> >ontology for time.  There are two classes of entities---_instants_ and
> >_intervals_.  Each is a subclass of _temporal-entity_.
> >
> >There are three relations that may obtain between an instant and an
> >interval, defined as DAML-S properties:
> >
> >         The _start-of_ property whose domain is the Interval class
> >                 and whose range is an Instant.
> >
> >         The _end-of_ property whose domain is the Interval class and
> >                 whose range is an Instant.
> >
> >         The _inside_ property whose domain is the Interval class and
> >                 whose range is an Instant.
> >
> >No assumption is made that intervals _consist of_ instants.
> >
> >There are two possible relations that may obtain between a process and
> >one of the temporal objects.  A process may be in an _at-time_
> >relation to an instant or in a _during_ relation to an interval.
> >Whether a particular process is viewed as instantaneous or as occuring
> >over an interval is a granularity decision that may vary according to
> >the context of use.  These relations are defined in DAML-S as
> >properties of processes.
> >
> >         The _at-time_ property: its domain is the Process class
> >                 and its range is an Instant.
> >
> >         The _during_ property: its domain is the Process class and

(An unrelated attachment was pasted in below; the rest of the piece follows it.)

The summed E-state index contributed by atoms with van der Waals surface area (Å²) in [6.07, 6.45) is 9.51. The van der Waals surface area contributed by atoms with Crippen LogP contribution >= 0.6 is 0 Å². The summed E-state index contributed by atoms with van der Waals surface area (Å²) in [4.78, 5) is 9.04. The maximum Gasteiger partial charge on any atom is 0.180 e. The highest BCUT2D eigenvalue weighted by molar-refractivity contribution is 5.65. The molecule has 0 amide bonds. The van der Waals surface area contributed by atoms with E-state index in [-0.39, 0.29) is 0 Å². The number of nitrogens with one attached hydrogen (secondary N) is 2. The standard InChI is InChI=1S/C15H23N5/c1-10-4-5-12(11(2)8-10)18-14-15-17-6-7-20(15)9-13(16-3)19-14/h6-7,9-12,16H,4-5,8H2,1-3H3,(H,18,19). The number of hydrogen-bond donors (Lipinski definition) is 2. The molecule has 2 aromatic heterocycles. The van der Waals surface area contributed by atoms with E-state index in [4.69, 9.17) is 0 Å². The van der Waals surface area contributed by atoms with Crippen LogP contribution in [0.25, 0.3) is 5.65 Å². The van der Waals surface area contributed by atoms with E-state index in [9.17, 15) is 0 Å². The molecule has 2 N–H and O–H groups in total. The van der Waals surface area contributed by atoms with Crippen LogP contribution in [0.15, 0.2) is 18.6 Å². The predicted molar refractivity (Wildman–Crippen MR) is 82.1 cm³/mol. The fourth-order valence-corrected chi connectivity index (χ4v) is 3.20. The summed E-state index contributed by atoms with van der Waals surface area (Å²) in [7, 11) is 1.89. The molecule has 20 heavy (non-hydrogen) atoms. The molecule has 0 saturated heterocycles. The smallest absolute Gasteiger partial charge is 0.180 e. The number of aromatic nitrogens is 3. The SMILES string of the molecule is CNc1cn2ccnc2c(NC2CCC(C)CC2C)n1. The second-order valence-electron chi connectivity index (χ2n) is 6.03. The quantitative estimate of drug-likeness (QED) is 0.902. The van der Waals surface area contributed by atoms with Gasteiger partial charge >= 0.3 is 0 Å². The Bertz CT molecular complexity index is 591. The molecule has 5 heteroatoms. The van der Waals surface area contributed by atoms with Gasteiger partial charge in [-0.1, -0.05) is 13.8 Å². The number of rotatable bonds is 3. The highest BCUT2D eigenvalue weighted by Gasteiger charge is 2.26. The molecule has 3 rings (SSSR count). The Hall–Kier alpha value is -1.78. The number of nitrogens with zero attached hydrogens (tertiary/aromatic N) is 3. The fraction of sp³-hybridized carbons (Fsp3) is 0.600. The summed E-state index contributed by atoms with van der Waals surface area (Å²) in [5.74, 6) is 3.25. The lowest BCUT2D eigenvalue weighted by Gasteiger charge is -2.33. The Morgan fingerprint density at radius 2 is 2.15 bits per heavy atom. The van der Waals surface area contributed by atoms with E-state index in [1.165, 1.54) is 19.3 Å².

> >                 its range is an Interval.
> >
> >Viewed as intervals, processes could have properties such as startTime
> >and endTime which are synonymous (daml:samePropertyAs) with the
> >start-Of and end-Of relation that obtains between intervals and
> >instants.
> >
> >One further relation can hold between two temporal entities---the
> >_before_ relation.  The intended semantics is that for an instant or
> >interval to be before another instant or interval, there can be no
> >overlap or abutment between the former and the latter.  In DAML-S the
> >_before_ property's domain is the Temporal-entity class and its range
> >is a Temporal-entity.
> >
> >Different communities have different ways of representing the times
> >and durations of states and events (processes).  In one approach,
> >states and events can both have durations, and at least events can be
> >instantaneous.  In another approach, events can only be instantaneous
> >and only states can have durations.  In the latter approach, events
> >that one might consider as having duration (e.g., heating water) are
> >modeled as a state of the system that is initiated and terminated by
> >instantaneous events.  That is, there is the instantaneous event of
> >the start of the heating at the start of an interval, that transitions
> >the system into a state in which the water is heating.  The state
> >continues until another instantaneous event occurs---the stopping of
> >the heating at the end of the interval.  These two perspectives on
> >events are straightforwardly interdefinable in terms of the ontology
> >we have provided.  Thus, DAML-S supports both.
> >
> >The various relations between intervals defined in Allen's temporal
> >interval calculus (Allen and Kautz, 1985) can be defined in a